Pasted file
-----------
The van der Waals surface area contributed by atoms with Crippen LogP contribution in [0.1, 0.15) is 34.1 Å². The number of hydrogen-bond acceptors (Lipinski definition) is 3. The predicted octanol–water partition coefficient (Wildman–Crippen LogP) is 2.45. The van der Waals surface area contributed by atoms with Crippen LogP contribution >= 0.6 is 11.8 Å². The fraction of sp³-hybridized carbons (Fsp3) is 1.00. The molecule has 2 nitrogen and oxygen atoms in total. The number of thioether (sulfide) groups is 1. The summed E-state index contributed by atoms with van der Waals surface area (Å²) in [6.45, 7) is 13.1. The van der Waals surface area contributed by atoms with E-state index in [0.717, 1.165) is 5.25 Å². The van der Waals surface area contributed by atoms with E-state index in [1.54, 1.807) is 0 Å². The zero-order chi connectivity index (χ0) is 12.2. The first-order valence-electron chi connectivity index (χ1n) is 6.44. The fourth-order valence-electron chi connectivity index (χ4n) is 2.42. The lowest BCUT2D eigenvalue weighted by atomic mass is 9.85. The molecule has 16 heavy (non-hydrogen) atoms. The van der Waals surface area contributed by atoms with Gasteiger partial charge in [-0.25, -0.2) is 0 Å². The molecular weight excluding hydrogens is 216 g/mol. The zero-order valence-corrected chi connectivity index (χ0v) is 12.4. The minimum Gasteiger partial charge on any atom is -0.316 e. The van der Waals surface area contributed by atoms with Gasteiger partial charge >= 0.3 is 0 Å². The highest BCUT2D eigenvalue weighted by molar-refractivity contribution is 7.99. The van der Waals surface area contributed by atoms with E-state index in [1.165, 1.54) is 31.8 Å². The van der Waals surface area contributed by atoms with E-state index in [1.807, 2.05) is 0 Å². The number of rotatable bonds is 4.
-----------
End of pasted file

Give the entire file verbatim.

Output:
The van der Waals surface area contributed by atoms with Crippen LogP contribution in [0.1, 0.15) is 34.1 Å². The number of hydrogen-bond acceptors (Lipinski definition) is 3. The predicted octanol–water partition coefficient (Wildman–Crippen LogP) is 2.45. The van der Waals surface area contributed by atoms with Crippen LogP contribution >= 0.6 is 11.8 Å². The fraction of sp³-hybridized carbons (Fsp3) is 1.00. The molecule has 2 nitrogen and oxygen atoms in total. The number of thioether (sulfide) groups is 1. The summed E-state index contributed by atoms with van der Waals surface area (Å²) in [6.45, 7) is 13.1. The van der Waals surface area contributed by atoms with E-state index in [0.717, 1.165) is 5.25 Å². The van der Waals surface area contributed by atoms with E-state index in [1.54, 1.807) is 0 Å². The zero-order chi connectivity index (χ0) is 12.2. The first-order valence-electron chi connectivity index (χ1n) is 6.44. The fourth-order valence-electron chi connectivity index (χ4n) is 2.42. The lowest BCUT2D eigenvalue weighted by atomic mass is 9.85. The molecule has 16 heavy (non-hydrogen) atoms. The van der Waals surface area contributed by atoms with Gasteiger partial charge in [-0.25, -0.2) is 0 Å². The molecular weight excluding hydrogens is 216 g/mol. The zero-order valence-corrected chi connectivity index (χ0v) is 12.4. The minimum Gasteiger partial charge on any atom is -0.316 e. The van der Waals surface area contributed by atoms with Gasteiger partial charge >= 0.3 is 0 Å². The highest BCUT2D eigenvalue weighted by molar-refractivity contribution is 7.99. The van der Waals surface area contributed by atoms with E-state index in [1.165, 1.54) is 31.8 Å². The van der Waals surface area contributed by atoms with E-state index in [1.807, 2.05) is 0 Å². The number of rotatable bonds is 4.